Officials probe why so little of $4.3M Westmoreland firefighter grant has been used |

Officials probe why so little of $4.3M Westmoreland firefighter grant has been used


Hardly any of a $4.3 million firefighter grant aimed at benefiting Westmoreland County fire departments has been spent since it was awarded in 2017.

Awarded Sept. 1, 2017, by the Federal Emergency Management Agency, the Staffing for Adequate Fire and Emergency Response, or SAFER, grant gives departments the ability to improve recruitment efforts and training, implement retention incentives and reimburse tuition fees.

So far, about $100,000 of the money has been used, with 186 volunteer firefighters joining county departments, said Zach Freeman, SAFER grant coordinator. Only 34 firefighters in the county have received physicals, an early priority set by Hempfield supervisors, who were put in charge of the grant after funds were administered through the Hempfield Bureau of Fire.

Officials have until Nov. 24, 2021, to use the money, township manager Jason Winters said, but so far, spending has been off to a slow start.

“Honestly, I think it would probably be linked to some turnover,” Freeman said. “That just always sets things back. Now that I’m in place, I’m pretty confident we’re moving in the right direction.”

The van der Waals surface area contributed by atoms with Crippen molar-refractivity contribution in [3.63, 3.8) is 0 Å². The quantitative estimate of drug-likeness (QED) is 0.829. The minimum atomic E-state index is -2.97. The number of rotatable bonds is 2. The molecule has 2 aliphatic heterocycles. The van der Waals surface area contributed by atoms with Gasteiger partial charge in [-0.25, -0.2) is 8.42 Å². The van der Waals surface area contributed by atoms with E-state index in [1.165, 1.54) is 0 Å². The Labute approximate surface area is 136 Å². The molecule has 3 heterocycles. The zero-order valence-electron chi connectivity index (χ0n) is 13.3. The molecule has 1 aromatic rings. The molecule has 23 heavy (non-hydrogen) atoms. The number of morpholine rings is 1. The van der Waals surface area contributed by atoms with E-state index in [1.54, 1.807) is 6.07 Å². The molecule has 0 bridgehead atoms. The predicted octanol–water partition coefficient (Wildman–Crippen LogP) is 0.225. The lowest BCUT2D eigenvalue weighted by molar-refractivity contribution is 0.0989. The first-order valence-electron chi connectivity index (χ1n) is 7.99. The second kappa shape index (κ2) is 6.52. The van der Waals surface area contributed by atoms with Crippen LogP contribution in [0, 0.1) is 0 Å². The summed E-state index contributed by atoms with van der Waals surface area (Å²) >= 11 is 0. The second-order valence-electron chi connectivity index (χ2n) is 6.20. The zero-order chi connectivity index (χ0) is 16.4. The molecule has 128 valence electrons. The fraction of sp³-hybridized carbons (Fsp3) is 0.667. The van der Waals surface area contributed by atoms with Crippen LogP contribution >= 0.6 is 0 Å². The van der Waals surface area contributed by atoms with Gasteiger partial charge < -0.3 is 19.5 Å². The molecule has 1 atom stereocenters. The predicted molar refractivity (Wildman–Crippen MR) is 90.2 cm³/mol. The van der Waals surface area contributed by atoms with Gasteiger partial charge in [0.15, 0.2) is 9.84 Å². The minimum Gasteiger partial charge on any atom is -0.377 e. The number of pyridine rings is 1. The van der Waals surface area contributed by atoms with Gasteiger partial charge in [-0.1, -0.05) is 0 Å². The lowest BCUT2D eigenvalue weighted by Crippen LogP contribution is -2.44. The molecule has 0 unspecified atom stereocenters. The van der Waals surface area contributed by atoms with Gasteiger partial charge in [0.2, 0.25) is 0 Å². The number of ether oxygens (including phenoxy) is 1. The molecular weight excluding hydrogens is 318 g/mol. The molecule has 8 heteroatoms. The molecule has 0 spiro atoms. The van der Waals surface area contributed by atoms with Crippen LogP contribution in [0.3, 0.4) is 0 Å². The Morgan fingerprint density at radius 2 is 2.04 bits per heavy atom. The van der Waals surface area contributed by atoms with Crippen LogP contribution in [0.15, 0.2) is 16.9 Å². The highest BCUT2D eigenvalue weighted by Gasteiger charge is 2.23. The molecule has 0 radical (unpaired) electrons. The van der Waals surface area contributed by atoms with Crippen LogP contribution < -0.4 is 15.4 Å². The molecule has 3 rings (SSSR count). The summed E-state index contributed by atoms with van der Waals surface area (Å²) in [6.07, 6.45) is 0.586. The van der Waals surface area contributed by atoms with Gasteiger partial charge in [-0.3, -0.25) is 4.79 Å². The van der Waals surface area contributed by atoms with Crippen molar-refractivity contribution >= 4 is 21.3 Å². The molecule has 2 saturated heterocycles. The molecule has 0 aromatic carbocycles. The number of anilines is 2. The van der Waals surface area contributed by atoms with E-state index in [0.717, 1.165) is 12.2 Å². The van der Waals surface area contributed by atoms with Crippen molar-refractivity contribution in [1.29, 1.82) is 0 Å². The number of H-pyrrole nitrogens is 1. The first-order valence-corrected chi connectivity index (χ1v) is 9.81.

Last year, the fire bureau was put on a hiatus, stopping the township’s 12 departments from recruiting new firefighters or providing training services. Supervisors at the time attributed the interruption in services to a need for board members to regroup and discuss what the bureau will look like in the future. The fire bureau was reinstated a little over a month later.

Now that Freeman is in place, he said programs are starting to come together. Once they all kick off, the money will be spent quickly. Freeman already has marketing scheduled to go out in the spring, communications planned with medical facilities to schedule physicals for firefighters and meetings set up with local fire departments to discuss necessary recruitment and retention programs.

The marketing effort will focus on recruiting people between the ages of 18 and 35, along with women and veterans.

A 2018 gap analysis report for Hempfield showed the majority of the firefighting force was older than 45.

“It is clearly evident that within the next five years, the departments within the township will face a ‘critical’ manpower shortage,” the study stated.

This week, Hempfield supervisors voted for the manager to advertise a request for proposal for marketing the grant.

SAFER grant meetings also are scheduled throughout March, starting with four fire departments – Sardis Volunteer Fire Department, Ligonier Hose Co. 1, North Hempfield Volunteer Fire Company and Mt. Pleasant Volunteer Fire Department.

Megan Tomasic is a Tribune-Review staff writer. You can contact Megan at 724-850-1203, [email protected] or via Twitter .

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